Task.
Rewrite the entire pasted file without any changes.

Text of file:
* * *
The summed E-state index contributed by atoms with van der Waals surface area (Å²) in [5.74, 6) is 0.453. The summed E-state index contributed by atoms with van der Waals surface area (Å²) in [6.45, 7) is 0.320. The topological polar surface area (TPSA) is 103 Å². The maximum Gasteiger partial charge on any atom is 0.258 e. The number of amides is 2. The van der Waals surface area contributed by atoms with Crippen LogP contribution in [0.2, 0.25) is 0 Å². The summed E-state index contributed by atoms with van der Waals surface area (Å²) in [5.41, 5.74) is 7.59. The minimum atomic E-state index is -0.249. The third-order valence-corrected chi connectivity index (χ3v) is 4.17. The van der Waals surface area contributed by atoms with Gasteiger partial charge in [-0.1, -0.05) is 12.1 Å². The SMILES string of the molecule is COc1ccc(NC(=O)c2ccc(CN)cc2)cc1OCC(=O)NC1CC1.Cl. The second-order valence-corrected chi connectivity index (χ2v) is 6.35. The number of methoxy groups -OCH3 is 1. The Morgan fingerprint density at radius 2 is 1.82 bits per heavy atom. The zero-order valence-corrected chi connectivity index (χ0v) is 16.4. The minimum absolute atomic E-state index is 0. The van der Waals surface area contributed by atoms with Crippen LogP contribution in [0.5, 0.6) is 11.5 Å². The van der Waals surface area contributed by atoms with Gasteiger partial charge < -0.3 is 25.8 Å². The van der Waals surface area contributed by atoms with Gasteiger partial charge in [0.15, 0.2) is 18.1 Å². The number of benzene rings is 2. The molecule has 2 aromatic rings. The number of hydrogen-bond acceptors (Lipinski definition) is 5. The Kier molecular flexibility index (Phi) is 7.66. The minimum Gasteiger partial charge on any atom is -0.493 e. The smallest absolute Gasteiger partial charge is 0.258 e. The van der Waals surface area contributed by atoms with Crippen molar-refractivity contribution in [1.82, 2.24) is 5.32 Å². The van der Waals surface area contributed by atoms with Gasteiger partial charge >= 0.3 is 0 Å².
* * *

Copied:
The summed E-state index contributed by atoms with van der Waals surface area (Å²) in [5.74, 6) is 0.453. The summed E-state index contributed by atoms with van der Waals surface area (Å²) in [6.45, 7) is 0.320. The topological polar surface area (TPSA) is 103 Å². The maximum Gasteiger partial charge on any atom is 0.258 e. The number of amides is 2. The van der Waals surface area contributed by atoms with Crippen LogP contribution in [0.2, 0.25) is 0 Å². The summed E-state index contributed by atoms with van der Waals surface area (Å²) in [5.41, 5.74) is 7.59. The minimum atomic E-state index is -0.249. The third-order valence-corrected chi connectivity index (χ3v) is 4.17. The van der Waals surface area contributed by atoms with Gasteiger partial charge in [-0.1, -0.05) is 12.1 Å². The SMILES string of the molecule is COc1ccc(NC(=O)c2ccc(CN)cc2)cc1OCC(=O)NC1CC1.Cl. The second-order valence-corrected chi connectivity index (χ2v) is 6.35. The number of methoxy groups -OCH3 is 1. The Morgan fingerprint density at radius 2 is 1.82 bits per heavy atom. The zero-order valence-corrected chi connectivity index (χ0v) is 16.4. The minimum absolute atomic E-state index is 0. The van der Waals surface area contributed by atoms with Crippen LogP contribution in [0.5, 0.6) is 11.5 Å². The van der Waals surface area contributed by atoms with Gasteiger partial charge < -0.3 is 25.8 Å². The van der Waals surface area contributed by atoms with Gasteiger partial charge in [0.15, 0.2) is 18.1 Å². The number of benzene rings is 2. The molecule has 2 aromatic rings. The number of hydrogen-bond acceptors (Lipinski definition) is 5. The Kier molecular flexibility index (Phi) is 7.66. The minimum Gasteiger partial charge on any atom is -0.493 e. The smallest absolute Gasteiger partial charge is 0.258 e. The van der Waals surface area contributed by atoms with Crippen molar-refractivity contribution in [1.82, 2.24) is 5.32 Å². The van der Waals surface area contributed by atoms with Gasteiger partial charge >= 0.3 is 0 Å².